This study shows that a microplate method, originally developed for Daphnia (Wagner et al. 1998), can be modified to quantify RNA and DNA for small-bodied insects. Our data indicate that both the 90-min extraction approach of Wagner and our more rapid sonication procedure were equally effective in extracting nucleic acids. Quality control measures indicate that yields were high and sample degradation during extraction and quantification was minimal. The use of Ribogreen to stain RNA and DNA combined with the use of microplate fluorometry allows the quantification of both RNA and DNA with a less hazardous stain while maintaining the ability to scan large numbers of samples. Use of DNase further refines the method and allows for more accurate assessment of DNA concentrations by correcting for background fluorescence. Without the use of DNase (as with the Wagner method), background fluorescence in these insect samples (13 to 21% of total) would result in significant overestimates of DNA concentrations.
The use of three simultaneous plates, one for Ribogreen, one for RNase, and a third for DNase, RNase, and DNase buffer means that with this method we do not have to correct for possible sample fading that occurs on plates exposed for multiple readings. Preliminary tests found that if a sample plate was scanned, allowed to sit for 30 minutes (the time required for RNase reaction), and rescanned, fluorescence decreased by 10%, thus requiring the addition of control wells to estimate a “fading factor” correction. This “fading factor” is eliminated by the use of the three-plate method. While the use of three plates increases reagent requirements, this cost is more than offset by increased confidence in the data.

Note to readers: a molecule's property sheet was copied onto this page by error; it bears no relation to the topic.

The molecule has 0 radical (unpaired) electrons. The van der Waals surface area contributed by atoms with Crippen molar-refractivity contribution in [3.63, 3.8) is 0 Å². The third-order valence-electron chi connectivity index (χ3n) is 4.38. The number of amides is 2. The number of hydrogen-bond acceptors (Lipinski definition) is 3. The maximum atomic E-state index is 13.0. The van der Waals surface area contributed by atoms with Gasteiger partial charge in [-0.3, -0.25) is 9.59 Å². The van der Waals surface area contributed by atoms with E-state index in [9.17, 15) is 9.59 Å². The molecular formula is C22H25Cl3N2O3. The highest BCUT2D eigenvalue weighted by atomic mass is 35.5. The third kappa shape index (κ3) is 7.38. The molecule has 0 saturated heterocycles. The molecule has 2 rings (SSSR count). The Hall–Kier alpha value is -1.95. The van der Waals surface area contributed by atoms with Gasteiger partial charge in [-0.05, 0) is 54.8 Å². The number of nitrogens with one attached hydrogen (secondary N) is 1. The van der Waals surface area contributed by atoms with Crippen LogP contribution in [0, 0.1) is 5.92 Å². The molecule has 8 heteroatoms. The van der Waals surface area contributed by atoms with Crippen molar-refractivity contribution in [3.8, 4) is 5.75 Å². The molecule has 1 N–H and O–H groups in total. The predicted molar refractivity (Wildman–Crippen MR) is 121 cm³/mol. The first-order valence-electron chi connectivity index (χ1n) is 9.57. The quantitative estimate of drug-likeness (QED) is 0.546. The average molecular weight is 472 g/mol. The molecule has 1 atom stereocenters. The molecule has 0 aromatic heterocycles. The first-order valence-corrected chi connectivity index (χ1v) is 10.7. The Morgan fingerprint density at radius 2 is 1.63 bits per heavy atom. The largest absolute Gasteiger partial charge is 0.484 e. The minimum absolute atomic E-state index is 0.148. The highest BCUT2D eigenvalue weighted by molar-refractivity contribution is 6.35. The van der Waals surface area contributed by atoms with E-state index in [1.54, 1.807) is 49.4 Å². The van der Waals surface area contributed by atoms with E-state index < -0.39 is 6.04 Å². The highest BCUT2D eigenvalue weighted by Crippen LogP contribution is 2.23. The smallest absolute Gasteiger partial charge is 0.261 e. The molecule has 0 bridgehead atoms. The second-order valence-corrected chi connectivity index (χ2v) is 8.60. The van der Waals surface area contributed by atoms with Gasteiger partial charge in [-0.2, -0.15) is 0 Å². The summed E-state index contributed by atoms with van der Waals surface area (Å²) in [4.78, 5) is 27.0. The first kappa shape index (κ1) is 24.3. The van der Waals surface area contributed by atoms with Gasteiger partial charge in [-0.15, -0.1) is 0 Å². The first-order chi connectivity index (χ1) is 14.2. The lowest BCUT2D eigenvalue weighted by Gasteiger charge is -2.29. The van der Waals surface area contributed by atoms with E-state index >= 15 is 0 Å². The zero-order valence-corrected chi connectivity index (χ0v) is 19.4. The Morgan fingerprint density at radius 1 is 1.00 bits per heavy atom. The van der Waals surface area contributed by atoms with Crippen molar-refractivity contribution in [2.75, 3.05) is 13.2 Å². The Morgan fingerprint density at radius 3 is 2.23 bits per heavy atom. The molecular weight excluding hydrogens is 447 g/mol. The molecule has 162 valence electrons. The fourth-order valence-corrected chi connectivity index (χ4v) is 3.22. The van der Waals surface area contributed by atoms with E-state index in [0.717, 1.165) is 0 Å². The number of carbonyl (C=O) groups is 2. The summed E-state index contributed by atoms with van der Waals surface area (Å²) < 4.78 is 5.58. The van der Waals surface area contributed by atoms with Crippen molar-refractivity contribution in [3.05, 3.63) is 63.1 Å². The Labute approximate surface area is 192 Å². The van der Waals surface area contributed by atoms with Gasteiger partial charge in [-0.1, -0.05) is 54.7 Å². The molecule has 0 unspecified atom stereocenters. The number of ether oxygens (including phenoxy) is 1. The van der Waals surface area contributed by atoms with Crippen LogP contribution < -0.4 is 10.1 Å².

This method provides a means of quantifying RNA and DNA in small individual insects and can detect ontogenetic and ecological patterns in such animals (Figures 5 and 6). The method is simple, relatively fast, and effective. In light of new work showing a relationship between body phosphorus content, growth rate and RNA content, and the influence of that relationship on the interaction between individual organisms, population dynamics and ecosystemlevel nutrient cycling (Elser et al., 2000), this method is a critical step forward in our ability to test these hypotheses and increase our understanding of the link between biogeochemistry, population ecology, and evolutionary ecology in insect-dominated food webs. It also opens up the possibility of developing a database for nucleic acid contents of terrestrial insect species. Coupled with recent development of similar methods for studying aquatic organisms (Gorokhova and Kyle, 2002), we can now begin to form a general picture of the relationship between life history characteristics and nucleic acid contents of a greater diversity of species. This will improve our ability to develop a general understanding of the interaction between organisms and their environment.
This work was made possible by a grant from NSF IRC-EB Award #DEB-9977047. The authors would like to thank Art Woods for reading the manuscript. We would also like to thank two anonymous reviewers for improvements to the manuscript.
“Artificial” flies were prepared by mixing RNA and DNA standards to target insect nucleic acid concentrations (n=3 unless noted in table) and processing as a sample. RNA and DNA concentrations (µg ml−1) ± standard errors are reported. RNA/DNA ratios are calculated from initial estimated RNA/DNA. Percent recovery is percent of nucleic acid measured compared to actual. Mean values for the 5 experiments are given with standard errors.